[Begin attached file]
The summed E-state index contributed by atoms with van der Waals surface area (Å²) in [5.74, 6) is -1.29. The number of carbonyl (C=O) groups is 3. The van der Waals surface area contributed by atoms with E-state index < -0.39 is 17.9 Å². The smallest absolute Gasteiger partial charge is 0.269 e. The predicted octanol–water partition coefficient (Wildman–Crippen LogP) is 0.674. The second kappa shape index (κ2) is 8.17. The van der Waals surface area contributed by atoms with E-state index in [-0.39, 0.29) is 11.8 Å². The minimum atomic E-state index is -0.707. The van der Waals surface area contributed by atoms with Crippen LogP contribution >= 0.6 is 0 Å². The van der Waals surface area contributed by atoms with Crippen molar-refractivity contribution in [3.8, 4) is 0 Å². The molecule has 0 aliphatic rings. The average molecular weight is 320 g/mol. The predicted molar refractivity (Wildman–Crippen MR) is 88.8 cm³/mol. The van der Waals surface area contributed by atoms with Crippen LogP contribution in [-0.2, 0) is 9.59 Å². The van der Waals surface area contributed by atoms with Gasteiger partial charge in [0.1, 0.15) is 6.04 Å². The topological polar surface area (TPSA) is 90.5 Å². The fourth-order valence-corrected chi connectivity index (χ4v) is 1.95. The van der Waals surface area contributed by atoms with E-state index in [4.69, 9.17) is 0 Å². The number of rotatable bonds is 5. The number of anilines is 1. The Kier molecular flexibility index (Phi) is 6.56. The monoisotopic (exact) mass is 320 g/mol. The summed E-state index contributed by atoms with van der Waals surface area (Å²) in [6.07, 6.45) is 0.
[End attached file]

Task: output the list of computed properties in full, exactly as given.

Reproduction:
The summed E-state index contributed by atoms with van der Waals surface area (Å²) in [5.74, 6) is -1.29. The number of carbonyl (C=O) groups is 3. The van der Waals surface area contributed by atoms with E-state index < -0.39 is 17.9 Å². The smallest absolute Gasteiger partial charge is 0.269 e. The predicted octanol–water partition coefficient (Wildman–Crippen LogP) is 0.674. The second kappa shape index (κ2) is 8.17. The van der Waals surface area contributed by atoms with E-state index in [-0.39, 0.29) is 11.8 Å². The minimum atomic E-state index is -0.707. The van der Waals surface area contributed by atoms with Crippen LogP contribution >= 0.6 is 0 Å². The van der Waals surface area contributed by atoms with Crippen molar-refractivity contribution in [3.8, 4) is 0 Å². The molecule has 0 aliphatic rings. The average molecular weight is 320 g/mol. The predicted molar refractivity (Wildman–Crippen MR) is 88.8 cm³/mol. The van der Waals surface area contributed by atoms with Crippen LogP contribution in [-0.2, 0) is 9.59 Å². The van der Waals surface area contributed by atoms with Gasteiger partial charge in [0.1, 0.15) is 6.04 Å². The topological polar surface area (TPSA) is 90.5 Å². The fourth-order valence-corrected chi connectivity index (χ4v) is 1.95. The van der Waals surface area contributed by atoms with E-state index in [4.69, 9.17) is 0 Å². The number of rotatable bonds is 5. The number of anilines is 1. The Kier molecular flexibility index (Phi) is 6.56. The monoisotopic (exact) mass is 320 g/mol. The summed E-state index contributed by atoms with van der Waals surface area (Å²) in [6.07, 6.45) is 0.